CROSS CITY, Fla. – The 1974 homicide of 24-year-old James Norris in Dixie County remains unsolved nearly 50 years later, and the Florida Department of Law Enforcement is asking for help to crack the cold case.
Norris’ murder is believed to be one of the oldest active homicide cases in Florida and is Dixie County’s oldest case.
Norris’ remains were found on April 16, 1976, when a bulldozer operator came upon skeletal remains while cutting through the woods off U.S. Highway 19 in northern Dixie County near the Taylor County line.
The remains were unidentified for another 35 years until an FDLE special agent recognized that DNA testing advances might help identify the homicide victim. In 2010, the University of North Texas, where the remains were sent for testing, was able to obtain a DNA profile, but it was not enough to enter into CODIS.
The results were entered into the National Missing and Unidentified Persons System (NamUS), which provides technology, forensic services and investigative support to resolve missing person and unidentified remains cases.
Norris was listed in the NamUS website’s Missing Persons section as missing in Florida approximately 18 months and 100 miles from where the skeletal remains were discovered. NamUS also noted that Norris’ family had placed their DNA on file with the California Department of Justice for use as a comparison.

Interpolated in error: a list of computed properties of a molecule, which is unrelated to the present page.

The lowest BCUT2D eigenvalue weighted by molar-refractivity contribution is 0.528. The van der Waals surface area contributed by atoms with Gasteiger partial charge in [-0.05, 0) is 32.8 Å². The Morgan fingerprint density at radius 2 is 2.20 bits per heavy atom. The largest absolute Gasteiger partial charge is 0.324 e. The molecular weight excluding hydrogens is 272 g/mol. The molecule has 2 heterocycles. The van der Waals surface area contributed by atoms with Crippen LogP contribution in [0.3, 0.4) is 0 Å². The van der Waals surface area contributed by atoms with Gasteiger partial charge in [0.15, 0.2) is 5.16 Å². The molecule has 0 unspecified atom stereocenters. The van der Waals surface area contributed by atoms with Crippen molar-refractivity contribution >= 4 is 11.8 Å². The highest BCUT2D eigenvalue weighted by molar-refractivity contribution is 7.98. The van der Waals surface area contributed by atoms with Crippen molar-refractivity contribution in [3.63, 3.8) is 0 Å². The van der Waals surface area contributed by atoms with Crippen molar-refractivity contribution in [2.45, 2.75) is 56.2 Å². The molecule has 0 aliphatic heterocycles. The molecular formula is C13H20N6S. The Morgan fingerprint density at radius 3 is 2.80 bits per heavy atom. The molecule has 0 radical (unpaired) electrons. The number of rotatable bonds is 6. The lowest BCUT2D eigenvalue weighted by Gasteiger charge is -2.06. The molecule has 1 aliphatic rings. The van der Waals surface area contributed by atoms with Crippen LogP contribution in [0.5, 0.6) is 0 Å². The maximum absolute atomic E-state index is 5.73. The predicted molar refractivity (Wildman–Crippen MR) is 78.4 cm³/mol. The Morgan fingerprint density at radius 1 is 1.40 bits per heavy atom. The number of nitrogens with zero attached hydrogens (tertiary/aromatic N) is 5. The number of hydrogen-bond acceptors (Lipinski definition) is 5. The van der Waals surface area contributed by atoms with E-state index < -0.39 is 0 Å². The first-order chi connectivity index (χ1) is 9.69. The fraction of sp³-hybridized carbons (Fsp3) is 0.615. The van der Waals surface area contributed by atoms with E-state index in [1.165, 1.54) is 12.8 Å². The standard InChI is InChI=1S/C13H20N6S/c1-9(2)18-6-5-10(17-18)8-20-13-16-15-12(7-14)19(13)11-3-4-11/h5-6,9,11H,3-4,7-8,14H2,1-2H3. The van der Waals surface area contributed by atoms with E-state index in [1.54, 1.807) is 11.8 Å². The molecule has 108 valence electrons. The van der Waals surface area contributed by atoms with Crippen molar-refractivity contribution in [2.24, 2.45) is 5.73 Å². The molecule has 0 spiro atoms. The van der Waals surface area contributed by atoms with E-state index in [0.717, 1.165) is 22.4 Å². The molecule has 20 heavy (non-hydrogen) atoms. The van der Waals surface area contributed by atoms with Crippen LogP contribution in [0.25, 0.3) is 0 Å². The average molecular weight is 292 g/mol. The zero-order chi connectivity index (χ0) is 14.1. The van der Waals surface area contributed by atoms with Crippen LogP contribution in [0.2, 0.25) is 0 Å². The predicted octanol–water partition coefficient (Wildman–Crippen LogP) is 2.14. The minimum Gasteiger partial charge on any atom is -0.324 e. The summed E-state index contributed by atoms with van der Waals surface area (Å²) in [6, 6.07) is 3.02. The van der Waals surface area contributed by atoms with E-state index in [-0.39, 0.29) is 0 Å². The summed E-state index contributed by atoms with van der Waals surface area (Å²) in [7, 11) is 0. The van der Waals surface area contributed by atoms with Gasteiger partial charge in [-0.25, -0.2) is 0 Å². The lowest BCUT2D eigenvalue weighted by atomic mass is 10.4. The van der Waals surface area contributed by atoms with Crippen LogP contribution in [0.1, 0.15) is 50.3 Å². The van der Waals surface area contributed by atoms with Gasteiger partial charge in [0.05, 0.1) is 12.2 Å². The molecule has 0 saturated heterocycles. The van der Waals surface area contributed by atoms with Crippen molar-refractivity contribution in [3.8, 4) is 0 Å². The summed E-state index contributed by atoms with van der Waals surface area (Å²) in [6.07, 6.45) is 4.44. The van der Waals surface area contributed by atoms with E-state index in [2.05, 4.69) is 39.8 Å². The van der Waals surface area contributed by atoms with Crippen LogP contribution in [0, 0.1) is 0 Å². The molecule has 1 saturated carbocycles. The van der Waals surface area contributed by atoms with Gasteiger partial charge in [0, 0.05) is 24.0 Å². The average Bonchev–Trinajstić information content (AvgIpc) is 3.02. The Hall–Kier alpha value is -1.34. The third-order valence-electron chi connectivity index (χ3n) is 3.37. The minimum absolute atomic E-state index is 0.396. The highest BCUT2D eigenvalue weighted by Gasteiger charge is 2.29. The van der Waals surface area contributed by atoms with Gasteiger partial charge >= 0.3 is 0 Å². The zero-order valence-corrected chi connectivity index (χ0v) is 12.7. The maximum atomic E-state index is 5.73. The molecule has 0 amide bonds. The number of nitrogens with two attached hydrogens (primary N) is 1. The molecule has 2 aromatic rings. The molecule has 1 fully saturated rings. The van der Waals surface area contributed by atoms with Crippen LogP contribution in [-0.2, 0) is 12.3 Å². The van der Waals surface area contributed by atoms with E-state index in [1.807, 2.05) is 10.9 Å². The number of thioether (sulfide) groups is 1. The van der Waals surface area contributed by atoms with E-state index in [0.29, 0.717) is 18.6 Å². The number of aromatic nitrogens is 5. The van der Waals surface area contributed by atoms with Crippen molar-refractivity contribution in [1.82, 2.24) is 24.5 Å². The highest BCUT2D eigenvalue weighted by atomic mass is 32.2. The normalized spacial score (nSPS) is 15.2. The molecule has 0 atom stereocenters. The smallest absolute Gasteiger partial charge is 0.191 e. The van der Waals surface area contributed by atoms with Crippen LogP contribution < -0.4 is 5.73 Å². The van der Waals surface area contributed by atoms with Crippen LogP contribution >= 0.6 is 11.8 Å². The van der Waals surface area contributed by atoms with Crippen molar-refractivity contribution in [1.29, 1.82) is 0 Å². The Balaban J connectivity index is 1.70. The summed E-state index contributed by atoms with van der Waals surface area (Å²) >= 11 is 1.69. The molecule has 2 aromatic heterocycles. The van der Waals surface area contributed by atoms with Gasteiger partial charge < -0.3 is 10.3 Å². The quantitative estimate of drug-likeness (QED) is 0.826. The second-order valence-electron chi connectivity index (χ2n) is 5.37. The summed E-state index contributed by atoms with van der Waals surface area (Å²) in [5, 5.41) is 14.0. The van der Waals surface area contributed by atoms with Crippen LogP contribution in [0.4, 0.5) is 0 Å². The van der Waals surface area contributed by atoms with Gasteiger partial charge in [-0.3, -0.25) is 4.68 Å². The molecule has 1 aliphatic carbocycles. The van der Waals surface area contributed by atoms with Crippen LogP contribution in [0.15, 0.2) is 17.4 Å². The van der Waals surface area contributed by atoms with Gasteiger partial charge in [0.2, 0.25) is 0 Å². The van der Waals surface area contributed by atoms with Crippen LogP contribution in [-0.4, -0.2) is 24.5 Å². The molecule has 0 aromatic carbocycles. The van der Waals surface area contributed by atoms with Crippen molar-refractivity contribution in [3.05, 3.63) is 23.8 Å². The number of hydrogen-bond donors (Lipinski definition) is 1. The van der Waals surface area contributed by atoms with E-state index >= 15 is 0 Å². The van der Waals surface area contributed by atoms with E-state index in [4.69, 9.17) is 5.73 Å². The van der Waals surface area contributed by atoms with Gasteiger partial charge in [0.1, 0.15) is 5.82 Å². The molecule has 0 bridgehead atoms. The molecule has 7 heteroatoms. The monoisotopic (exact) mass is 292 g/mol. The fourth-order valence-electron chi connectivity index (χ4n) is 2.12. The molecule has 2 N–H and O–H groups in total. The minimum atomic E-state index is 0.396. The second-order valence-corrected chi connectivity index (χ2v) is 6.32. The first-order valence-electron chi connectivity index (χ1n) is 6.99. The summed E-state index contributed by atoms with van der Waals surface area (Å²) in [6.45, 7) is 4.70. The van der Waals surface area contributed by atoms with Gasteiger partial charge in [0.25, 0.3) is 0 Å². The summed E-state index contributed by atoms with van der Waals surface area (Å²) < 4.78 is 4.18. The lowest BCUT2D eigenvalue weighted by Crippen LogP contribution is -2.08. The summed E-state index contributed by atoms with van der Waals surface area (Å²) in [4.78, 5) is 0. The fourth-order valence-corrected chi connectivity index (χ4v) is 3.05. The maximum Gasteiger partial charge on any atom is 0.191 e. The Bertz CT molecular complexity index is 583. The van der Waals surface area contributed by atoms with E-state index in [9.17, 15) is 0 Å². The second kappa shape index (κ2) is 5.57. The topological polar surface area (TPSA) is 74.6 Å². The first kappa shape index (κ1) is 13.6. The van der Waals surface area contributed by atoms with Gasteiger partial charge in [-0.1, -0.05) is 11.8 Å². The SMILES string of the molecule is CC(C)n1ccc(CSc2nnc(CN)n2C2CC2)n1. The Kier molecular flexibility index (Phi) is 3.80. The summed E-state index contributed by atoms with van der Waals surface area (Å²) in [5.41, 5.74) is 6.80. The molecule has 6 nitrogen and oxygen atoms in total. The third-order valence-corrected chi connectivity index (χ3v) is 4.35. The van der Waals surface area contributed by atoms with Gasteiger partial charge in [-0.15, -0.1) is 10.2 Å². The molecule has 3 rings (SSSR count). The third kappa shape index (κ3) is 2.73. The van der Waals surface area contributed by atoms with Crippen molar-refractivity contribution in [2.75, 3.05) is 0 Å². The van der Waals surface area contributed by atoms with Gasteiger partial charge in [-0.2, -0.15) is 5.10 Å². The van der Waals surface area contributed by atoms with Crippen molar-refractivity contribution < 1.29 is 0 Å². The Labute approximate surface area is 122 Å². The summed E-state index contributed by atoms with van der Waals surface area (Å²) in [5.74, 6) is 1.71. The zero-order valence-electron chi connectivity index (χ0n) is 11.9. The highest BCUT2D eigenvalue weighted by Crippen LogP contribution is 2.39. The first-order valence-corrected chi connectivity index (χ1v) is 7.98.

Their DNA profiles were sent to UNT for comparison, and the university confirmed that the remains were Norris, and an active homicide investigation was initiated. In April 2011, Norris’ family members flew to Florida to claim his remains.
According to investigators, on the morning of Oct. 4, 1974, Norris, who lived in San Francisco, arrived on a commercial flight to Miami. He was traveling under the alias Richard Gunning.
Investigators said Norris was carrying a large amount of cash with the intention of purchasing Colombian-grade marijuana that was not available in California. The investigation has uncovered the names of members of the organization in Citrus County where Norris planned to buy the marijuana.
On the afternoon of Oct. 4, 1974, Norris mailed a postcard to his family from Inglis, Florida, in Levy County on the border with Citrus County. That was the last contact his family had with him.
Investigators believe persons living in Citrus County, Panama City and Miami may have information that could help solve this case. Again, Norris might have been known to these people as Richard Gunning.
The Norris family has established a Facebook page and a website sharing information about the search for their loved one. Please visit https://www.facebook.com/WhoKilledJamesNorris and www.whokilledjamesnorris.com for more information.